Like the questions says, how do you use complacent in a hypothetical situation?

Would you say, "I would have become more complacent if I would have gotten into NYU?"

  • ...if I had gotten -- will/would is used in a condition (if) clause only in a very narrow range of contexts. Nov 10, 2018 at 17:42
  • @StoneyB Can you complete that sentence, my brain is still clueless about framing that sentence.
    – Aditya
    Nov 10, 2018 at 17:47
  • 1
    I would have become more complacent if I had gotten into NYU. Or had got into NYU in BrE. Nov 10, 2018 at 17:50
  • Okay.. So that is the same as what I said in the question.
    – Aditya
    Nov 10, 2018 at 17:51
  • 1
    Nope. You said would have gotten. The question in your title is not an if clause. Nov 10, 2018 at 17:52

2 Answers 2


Complacent is a fairly undistinguished adjective.

You can use it after be or become much as you might use lazy.

He/she might become (too) complacent if they get the job through their parents' intervention.

I was fearful of becoming (too) complacent after several years as chairman.

Being (too) complacent about his neighbours' poverty was something he feared.


When I was in the us. army, this word was used as an adjective in the following definition

pleased, especially with oneself or one's merits, advantages, situation, etc., often without awareness of some potential danger or defect; self-satisfied - https://www.dictionary.com/browse/complacent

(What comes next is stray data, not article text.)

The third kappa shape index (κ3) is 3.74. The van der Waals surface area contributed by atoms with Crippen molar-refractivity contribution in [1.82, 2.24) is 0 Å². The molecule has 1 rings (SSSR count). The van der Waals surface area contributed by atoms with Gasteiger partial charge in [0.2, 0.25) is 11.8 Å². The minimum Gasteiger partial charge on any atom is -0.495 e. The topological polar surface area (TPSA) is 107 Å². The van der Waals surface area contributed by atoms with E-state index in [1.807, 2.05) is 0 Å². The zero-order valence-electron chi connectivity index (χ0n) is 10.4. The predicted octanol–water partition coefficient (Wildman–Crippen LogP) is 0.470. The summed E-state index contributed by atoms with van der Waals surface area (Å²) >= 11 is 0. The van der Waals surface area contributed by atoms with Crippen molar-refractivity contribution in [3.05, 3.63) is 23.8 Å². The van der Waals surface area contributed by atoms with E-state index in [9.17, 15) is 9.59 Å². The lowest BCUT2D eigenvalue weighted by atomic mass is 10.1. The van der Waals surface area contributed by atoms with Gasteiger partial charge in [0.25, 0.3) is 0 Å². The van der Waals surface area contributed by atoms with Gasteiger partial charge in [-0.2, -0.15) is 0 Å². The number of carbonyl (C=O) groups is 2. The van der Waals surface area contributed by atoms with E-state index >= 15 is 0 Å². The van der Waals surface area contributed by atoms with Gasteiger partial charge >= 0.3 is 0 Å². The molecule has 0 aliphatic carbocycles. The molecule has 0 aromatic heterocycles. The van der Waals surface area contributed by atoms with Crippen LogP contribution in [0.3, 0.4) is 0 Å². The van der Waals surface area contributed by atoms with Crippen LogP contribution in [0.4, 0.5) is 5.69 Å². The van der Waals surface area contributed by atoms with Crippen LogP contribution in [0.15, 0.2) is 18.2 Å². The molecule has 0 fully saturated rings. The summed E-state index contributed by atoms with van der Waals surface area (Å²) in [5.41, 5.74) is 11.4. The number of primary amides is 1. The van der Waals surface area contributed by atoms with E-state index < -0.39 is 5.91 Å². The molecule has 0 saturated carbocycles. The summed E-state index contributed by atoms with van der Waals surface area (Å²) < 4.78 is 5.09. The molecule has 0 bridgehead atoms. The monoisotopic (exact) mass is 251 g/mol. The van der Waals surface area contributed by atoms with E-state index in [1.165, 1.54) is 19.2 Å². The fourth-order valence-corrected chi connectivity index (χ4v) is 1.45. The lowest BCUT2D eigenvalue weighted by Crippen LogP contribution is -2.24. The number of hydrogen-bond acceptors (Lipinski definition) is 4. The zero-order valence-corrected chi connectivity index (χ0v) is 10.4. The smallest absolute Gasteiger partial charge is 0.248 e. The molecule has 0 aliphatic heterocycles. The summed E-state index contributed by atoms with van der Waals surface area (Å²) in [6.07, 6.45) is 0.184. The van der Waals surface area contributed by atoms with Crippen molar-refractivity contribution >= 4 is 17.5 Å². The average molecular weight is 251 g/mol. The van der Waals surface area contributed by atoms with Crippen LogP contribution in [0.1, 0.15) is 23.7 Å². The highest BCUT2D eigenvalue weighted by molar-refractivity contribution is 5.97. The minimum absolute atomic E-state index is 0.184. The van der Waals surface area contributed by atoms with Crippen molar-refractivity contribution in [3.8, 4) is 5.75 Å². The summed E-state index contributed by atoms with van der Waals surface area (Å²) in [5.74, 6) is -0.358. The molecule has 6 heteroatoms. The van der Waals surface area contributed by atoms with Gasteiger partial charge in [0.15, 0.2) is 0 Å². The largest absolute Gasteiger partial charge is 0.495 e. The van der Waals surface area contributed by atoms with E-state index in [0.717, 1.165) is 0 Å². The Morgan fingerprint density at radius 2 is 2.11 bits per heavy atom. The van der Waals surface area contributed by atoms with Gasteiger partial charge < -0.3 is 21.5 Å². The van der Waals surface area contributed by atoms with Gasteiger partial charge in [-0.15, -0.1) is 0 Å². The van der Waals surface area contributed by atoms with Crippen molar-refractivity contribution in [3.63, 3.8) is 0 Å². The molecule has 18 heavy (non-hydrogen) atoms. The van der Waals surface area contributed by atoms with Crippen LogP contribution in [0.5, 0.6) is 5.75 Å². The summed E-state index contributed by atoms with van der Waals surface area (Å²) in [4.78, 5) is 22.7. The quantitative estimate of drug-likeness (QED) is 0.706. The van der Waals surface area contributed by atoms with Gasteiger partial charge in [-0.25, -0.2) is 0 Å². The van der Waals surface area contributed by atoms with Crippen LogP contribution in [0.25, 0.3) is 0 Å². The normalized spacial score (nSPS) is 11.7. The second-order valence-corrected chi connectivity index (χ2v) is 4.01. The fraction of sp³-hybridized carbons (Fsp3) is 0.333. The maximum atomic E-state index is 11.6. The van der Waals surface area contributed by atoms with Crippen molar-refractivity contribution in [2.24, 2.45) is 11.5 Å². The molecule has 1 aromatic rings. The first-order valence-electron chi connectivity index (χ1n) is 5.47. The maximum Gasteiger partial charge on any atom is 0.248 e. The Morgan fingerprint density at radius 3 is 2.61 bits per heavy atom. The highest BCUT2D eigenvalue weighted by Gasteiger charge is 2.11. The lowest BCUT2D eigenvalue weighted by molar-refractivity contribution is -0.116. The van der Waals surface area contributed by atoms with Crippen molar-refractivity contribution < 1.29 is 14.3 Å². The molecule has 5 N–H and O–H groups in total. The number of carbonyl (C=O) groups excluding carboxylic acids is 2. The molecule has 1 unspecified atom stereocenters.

When going on patrols, it is of the utmost importance to always be aware of the details of your surroundings. For example, driving down a road you notice some concrete barriers that were not there the last time you came through. Vrs the act of not noticing the change because you have traveled that same route several times before with nothing happening, so you assume nothing will change. Or that your ego gets the better of you by thinking you are the most powerful force to be there at any given moment. In that sense you become complacent.

A suitable substitute to complacence as defined above would be the idiom "take for granted".

  1. Fail to properly appreciate (someone or something), especially as a result of overfamiliarity.

  2. take something for grantedAssume that something is true without questioning it. - https://en.oxforddictionaries.com/definition/take_for_granted

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